China Finance International

The EU-China Comprehensive Agreement on Investments (CAI): a piece of the puzzle.

On 30 December 2020, the EU and China announced that they had reached an Agreement in Principle on investments. The text is the result of lengthy negotiations, which started in January 2014. The EU-China CAI was met with fierce criticism from political commentators, who believe the treaty is a “strategic victory” for China and may potentially damage transatlantic relations. However, as usual with international affairs, matters are not always as simple as portrayed and deserve thorough consideration.

China Politics Technology and infrastructure

Technological pull or competitive drive? China’s rover landing sends a message to the United States

On Friday 14th May, China’s Zhurong rover landed on Mars, becoming the first Chinese spacecraft to do so and only the second nation, behind the US, to land a spacecraft successfully on Mars. China hopes their Zhurong rover will give them 90 days of service as it studies the surface of the planet, collecting samples and data. This is an historic moment for China, as they demonstrate yet another arena where they can compete against and match the US. This follows their recent launch of the initial part of China’s first permanent space station, as they push to become technological leaders in a world where technology has become sovereign.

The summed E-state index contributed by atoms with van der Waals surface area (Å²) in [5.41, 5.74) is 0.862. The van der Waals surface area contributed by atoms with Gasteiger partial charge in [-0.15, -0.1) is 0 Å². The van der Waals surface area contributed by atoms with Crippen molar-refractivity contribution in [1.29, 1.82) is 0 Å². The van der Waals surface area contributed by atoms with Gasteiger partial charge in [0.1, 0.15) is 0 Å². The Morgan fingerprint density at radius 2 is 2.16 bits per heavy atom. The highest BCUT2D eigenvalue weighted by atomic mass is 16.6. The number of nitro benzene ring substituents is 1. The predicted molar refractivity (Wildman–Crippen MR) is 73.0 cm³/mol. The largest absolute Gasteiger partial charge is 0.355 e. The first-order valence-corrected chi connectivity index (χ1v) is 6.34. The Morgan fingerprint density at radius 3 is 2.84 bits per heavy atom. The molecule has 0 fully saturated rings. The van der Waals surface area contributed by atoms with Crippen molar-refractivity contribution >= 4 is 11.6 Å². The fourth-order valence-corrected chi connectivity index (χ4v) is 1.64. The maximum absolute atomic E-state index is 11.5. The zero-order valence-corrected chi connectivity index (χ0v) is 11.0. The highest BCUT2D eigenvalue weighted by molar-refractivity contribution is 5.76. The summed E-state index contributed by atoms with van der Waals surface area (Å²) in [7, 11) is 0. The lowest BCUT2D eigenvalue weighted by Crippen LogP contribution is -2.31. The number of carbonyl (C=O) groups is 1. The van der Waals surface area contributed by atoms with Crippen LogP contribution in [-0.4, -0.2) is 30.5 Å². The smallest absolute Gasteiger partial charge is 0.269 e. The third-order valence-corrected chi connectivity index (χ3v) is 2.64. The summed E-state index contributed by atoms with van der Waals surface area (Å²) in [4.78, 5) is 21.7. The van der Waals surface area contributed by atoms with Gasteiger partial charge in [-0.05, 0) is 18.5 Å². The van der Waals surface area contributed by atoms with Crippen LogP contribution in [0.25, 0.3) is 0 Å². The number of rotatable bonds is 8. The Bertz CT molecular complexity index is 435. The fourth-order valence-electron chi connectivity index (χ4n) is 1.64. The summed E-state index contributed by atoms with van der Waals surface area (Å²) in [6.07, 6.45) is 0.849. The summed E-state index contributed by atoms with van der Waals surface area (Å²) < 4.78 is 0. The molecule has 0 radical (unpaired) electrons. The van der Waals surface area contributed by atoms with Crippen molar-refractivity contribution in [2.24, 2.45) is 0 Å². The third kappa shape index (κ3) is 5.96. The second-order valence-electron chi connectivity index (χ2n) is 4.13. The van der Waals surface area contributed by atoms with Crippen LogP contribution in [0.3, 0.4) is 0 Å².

Eurasia Politics

Hungarians protest encroaching Chinese Influence

Recently, Hungary’s President Orban has faced a wave of protests in response to plans to build a Chinese satellite campus at a Budapest University at the cost of $1.8 billion. The Hungarian public have objected on the grounds that the project could undercut the country’s higher education and increase the influence of China’s communist authorities in Hungary and across Europe. If the project goes ahead, there could be benefits for Sino-Hungarian relations but possibly at the cost of Hungary’s relations with its European neighbours and the stability of Orban’s premiership.